As always, silence. Silence except for the noise of his pen scratching on the paper.
“I said something.”
“Why didn’t you say something back?”
A shrug. “Didn’t want to.”
I’m not angry at him. I’m not. I’m just angry, so angry, and it scares me sometimes, how angry I can get. Did you know that?
I’m not angry at him. I’m just angry and there’s no one to blame.
My teeth grit as fire burns up my chest like bile.
“If you don’t want anything to do with me, then why are you even here?”
“I’m your brother.”
“You don’t have to be a good one.”
He stares at me, dispassionate as ever.
“This is a really weird way to say thank you.”
“I’m not saying thank you. I’m saying that you spend every day sitting here and doing whatever, but you never talk. You never feel anything. How am I supposed to believe that you’re here because you care about me if you can’t even convince me that you can care about anyone at all?”
“I don’t need you, okay?” The paper rips, and a smear of black paints the textbook he’s using as a clipboard. His voice stays the same - same pitch, same volume, same level of disinterest. “I know you don’t want to believe it, but I would be just fine without you. You need me. That’s the way this works.” He spits on the page, rubs at it so hard, it rips even more instead of fusing like it should. “Got it?”
“Don’t play saint.”
The pen scribbles, scribbles away. Owen Meany’s weight on my legs makes me itch. I want to scream.
“You’re screwed up too, you know. Just like me.”
Finally, he looks up. “You think I don’t know that?”
The silence, full and dead, no pen in the way - is frightening.
“All I wanted to say was thanks.”
“Well, congrats. Do you want a medal?”
And thus goes the longest conversation with my brother in two years.
He and the brunette nurse are somewhat friendly. I notice that today. They talk for so long you’d think the world has gone away. Like there is no such thing as cancer or paperwork or calculus or annoying little sisters. Like there is no such thing as sadness or imperfection at all.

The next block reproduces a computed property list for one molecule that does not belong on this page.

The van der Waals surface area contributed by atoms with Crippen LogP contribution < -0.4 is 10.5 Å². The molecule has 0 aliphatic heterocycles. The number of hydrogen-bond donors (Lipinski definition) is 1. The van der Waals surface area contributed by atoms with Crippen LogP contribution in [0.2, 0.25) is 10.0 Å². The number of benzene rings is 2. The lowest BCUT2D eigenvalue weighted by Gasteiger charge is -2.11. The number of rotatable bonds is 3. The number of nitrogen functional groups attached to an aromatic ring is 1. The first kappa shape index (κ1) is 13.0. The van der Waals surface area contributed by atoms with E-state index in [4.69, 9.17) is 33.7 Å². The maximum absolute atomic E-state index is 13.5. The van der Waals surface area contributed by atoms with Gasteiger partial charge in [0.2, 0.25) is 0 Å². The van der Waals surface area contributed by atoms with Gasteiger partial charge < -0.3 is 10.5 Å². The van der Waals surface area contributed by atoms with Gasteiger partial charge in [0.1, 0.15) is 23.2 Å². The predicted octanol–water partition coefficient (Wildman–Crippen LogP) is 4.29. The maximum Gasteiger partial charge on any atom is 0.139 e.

She makes him laugh. I didn’t know he could do that anymore.
Six months later and I need to get a life. But what else can I do? It passes the time. Especially when my brother’s away, getting more of that hospital coffee to stay awake during the night. He always watches me during the night. Who knows why.
Brunette nurse seems to be his better half - gregarious, outgoing, saying whatever’s on her mind, whenever it’s on her mind. Imagine that, won’t you? My brother isn’t the kind to admit he needs another half. Probably you’ve figured this out already. I didn’t think either of us were the kind to be able to change at all, but here he is.
When it’s just us, though, we are still stuck. So thank goodness for her.
“Hey,” she chirps, peeking her head into the room. The hallway is dark.
I wave from my bed. “Hi.”
“I’m definitely not allowed to do this but -”
“Anything. Tell me.”
She stops talking to smile her pretty smile. The smile that could land her a spot on TV if she wanted.
“I just...” She makes her way over to my bed. “How do you get him to talk?”
I stare at her, because clearly those hazel eyes of hers that my brother’s so far gone for can’t see a damn thing.
“No, I mean, that’s not - yes, of course, of course I know that. It’s just how he is. But -” she chews her lip. “He loves you. Like, so much. Like, I can see it in his eyes, how much he loves you. And I guess - how do you know?”
The new heart monitor in Room 4 beats steadily away.
It’s just the way he is.
I can see it in his eyes.
First of all, where?
And second, no one’s ever said that before. It’s just the way he is.
She knows him. I don’t even know him.
“I don’t know.”
“Oh, come on. It’s easy. You just got to see through his little act first. You know? The act? The one - it’s hard to explain. It’s like everything’s all measured out in a certain way. Like a little formula for not falling apart.” She smiles fondly, as if I have any idea what she’s talking about.
“You two are pretty similar, you know,” she continues, her eyes going all soft. “Always trying to be something you’re not.”
“That’s not so endearing.”
“It is when we can all see what’s hiding underneath.” She turns to me like I hold all the secrets in the world - like she didn’t just spell out a lifetime of confusion in two sentences. “So? What do you think?”
I swallow. It hurts, but then again, so does everything.
“You make him smile,” I say slowly. “You make him show the things he’s feeling.”
She twists her finger in the blanket.
“So obviously he loves you.”
There it is again. That blinding smile.
This nurse. Man.
I didn’t even know people like that existed.
He really doesn’t feel anything. Not my brother. Too scared to be anything but brave, too proud to do anything but to build walls around himself. Too stubborn to learn that the coward, the one who buckles and tells everything to everyone, might be the strongest one of all.
We’re not so different.
I fall asleep with this brother and his face of stone by my side, always by my side. Always just there. Both of our faces are still for once. Unchanging, constant, like the stars. You know. I guess it means something now.
The world is just beginning to blink its early-morning eyes when I see him, looking somewhere below my head. The light must be tricking me.
He wears a tiny smile - smirk, really. And his hands are clasping each other because they’re lonely. And the whole floor is asleep. So I take my tiny thin hand and lay it atop his warm, rough fingertips, jagged from the biting.
His palm turns into mine and we do not let go.
Yeah, that nurse. Always telling everything. Though I guess it’s what we needed.